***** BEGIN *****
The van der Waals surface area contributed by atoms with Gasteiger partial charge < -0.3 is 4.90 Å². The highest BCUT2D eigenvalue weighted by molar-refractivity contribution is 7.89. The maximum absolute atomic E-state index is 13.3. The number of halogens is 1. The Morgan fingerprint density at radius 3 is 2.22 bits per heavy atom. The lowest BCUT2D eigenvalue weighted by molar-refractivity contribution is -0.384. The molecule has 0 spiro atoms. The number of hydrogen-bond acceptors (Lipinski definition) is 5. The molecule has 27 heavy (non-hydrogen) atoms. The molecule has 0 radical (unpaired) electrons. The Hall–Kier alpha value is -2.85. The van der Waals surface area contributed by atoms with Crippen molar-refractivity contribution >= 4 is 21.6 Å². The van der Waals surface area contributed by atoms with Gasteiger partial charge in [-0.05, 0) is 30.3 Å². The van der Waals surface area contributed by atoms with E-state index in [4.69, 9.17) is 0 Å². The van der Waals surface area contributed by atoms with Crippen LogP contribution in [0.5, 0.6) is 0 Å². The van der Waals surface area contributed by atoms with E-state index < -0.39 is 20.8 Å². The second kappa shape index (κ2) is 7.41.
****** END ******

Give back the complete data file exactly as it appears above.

The van der Waals surface area contributed by atoms with Gasteiger partial charge < -0.3 is 4.90 Å². The highest BCUT2D eigenvalue weighted by molar-refractivity contribution is 7.89. The maximum absolute atomic E-state index is 13.3. The number of halogens is 1. The Morgan fingerprint density at radius 3 is 2.22 bits per heavy atom. The lowest BCUT2D eigenvalue weighted by molar-refractivity contribution is -0.384. The molecule has 0 spiro atoms. The number of hydrogen-bond acceptors (Lipinski definition) is 5. The molecule has 27 heavy (non-hydrogen) atoms. The molecule has 0 radical (unpaired) electrons. The Hall–Kier alpha value is -2.85. The van der Waals surface area contributed by atoms with Crippen molar-refractivity contribution >= 4 is 21.6 Å². The van der Waals surface area contributed by atoms with Gasteiger partial charge in [-0.05, 0) is 30.3 Å². The van der Waals surface area contributed by atoms with E-state index in [4.69, 9.17) is 0 Å². The van der Waals surface area contributed by atoms with Crippen LogP contribution in [0.5, 0.6) is 0 Å². The van der Waals surface area contributed by atoms with E-state index < -0.39 is 20.8 Å². The second kappa shape index (κ2) is 7.41.